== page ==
Thursday, June 5, 2008
The Aye-aye (Daubentonia madagascariensis) is a strepsirrhine native to Madagascar that combines rodent-like teeth with a long, thin middle finger to fill the same ecological niche as a woodpecker.
It is the world's largest nocturnal primate, and is characterized by its unique method of finding food; it taps on trees to find grubs, then gnaws holes in the wood and inserts its elongated middle finger to pull the grubs out.
The Aye-aye begins foraging anywhere between 30 minutes before or 3 hours after sunset. Up to 80% of the night is spent foraging in the canopy, separated by occasional rest periods.
The monkey-like body of the Aye-aye enables it to move vertically with ease. It climbs trees by making successive vertical leaps, much like a squirrel. Horizontal movement is more difficult, but the Aye-aye rarely descends to jump to another tree, and can often cross up to 4 kilometers a night.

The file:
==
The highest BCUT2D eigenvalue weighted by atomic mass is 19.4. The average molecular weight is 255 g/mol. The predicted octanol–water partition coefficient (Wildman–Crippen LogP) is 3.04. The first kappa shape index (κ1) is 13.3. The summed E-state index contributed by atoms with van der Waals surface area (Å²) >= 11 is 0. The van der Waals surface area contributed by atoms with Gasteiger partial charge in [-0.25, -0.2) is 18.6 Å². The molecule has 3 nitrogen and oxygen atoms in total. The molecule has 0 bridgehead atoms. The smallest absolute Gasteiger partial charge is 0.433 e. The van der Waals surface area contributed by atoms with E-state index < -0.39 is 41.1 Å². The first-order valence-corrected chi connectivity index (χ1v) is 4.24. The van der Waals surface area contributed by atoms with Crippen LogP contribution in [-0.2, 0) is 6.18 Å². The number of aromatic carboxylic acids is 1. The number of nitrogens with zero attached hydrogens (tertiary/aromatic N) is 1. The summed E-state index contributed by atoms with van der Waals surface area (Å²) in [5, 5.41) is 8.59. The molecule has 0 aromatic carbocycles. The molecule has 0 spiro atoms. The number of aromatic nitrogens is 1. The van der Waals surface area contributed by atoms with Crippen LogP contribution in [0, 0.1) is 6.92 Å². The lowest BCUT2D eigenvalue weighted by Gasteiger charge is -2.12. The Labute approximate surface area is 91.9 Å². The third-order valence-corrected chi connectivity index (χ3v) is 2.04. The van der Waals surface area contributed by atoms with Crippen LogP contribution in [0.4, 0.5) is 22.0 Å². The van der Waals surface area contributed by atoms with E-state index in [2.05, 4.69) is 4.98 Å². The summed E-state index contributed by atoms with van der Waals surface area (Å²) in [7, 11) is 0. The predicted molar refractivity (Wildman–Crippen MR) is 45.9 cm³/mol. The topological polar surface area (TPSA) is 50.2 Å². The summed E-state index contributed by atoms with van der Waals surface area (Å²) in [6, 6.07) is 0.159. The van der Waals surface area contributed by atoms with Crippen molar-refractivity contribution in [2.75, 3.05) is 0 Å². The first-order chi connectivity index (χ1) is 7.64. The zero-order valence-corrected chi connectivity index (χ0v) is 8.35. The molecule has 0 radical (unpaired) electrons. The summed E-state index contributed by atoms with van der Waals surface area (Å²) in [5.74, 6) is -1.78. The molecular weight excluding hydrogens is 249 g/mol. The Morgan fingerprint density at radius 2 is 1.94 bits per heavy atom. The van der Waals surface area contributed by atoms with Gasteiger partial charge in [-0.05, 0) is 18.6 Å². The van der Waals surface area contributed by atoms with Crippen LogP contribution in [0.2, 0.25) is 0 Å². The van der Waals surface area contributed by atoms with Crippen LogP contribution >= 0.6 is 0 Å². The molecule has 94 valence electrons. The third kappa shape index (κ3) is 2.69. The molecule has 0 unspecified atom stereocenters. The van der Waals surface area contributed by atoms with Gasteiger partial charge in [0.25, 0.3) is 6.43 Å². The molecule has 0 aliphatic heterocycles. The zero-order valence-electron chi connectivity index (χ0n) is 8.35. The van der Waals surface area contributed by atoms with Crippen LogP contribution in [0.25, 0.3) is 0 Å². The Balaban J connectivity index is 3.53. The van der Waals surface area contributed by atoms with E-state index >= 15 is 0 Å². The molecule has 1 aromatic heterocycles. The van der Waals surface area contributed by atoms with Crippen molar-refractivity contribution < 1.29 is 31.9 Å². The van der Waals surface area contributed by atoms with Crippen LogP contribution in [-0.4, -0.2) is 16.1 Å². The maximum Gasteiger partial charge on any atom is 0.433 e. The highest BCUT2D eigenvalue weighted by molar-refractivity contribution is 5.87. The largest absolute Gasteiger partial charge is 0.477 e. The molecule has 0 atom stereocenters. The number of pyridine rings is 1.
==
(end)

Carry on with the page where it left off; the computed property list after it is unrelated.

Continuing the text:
Infants are fully dextrous within a month of birth. At first they can only climb on a branch hanging upside down, but they gradually work their way up to the various acrobatic feats that adults can perform. Curiously, walking and running on the ground is often hardest for an Aye-aye to master.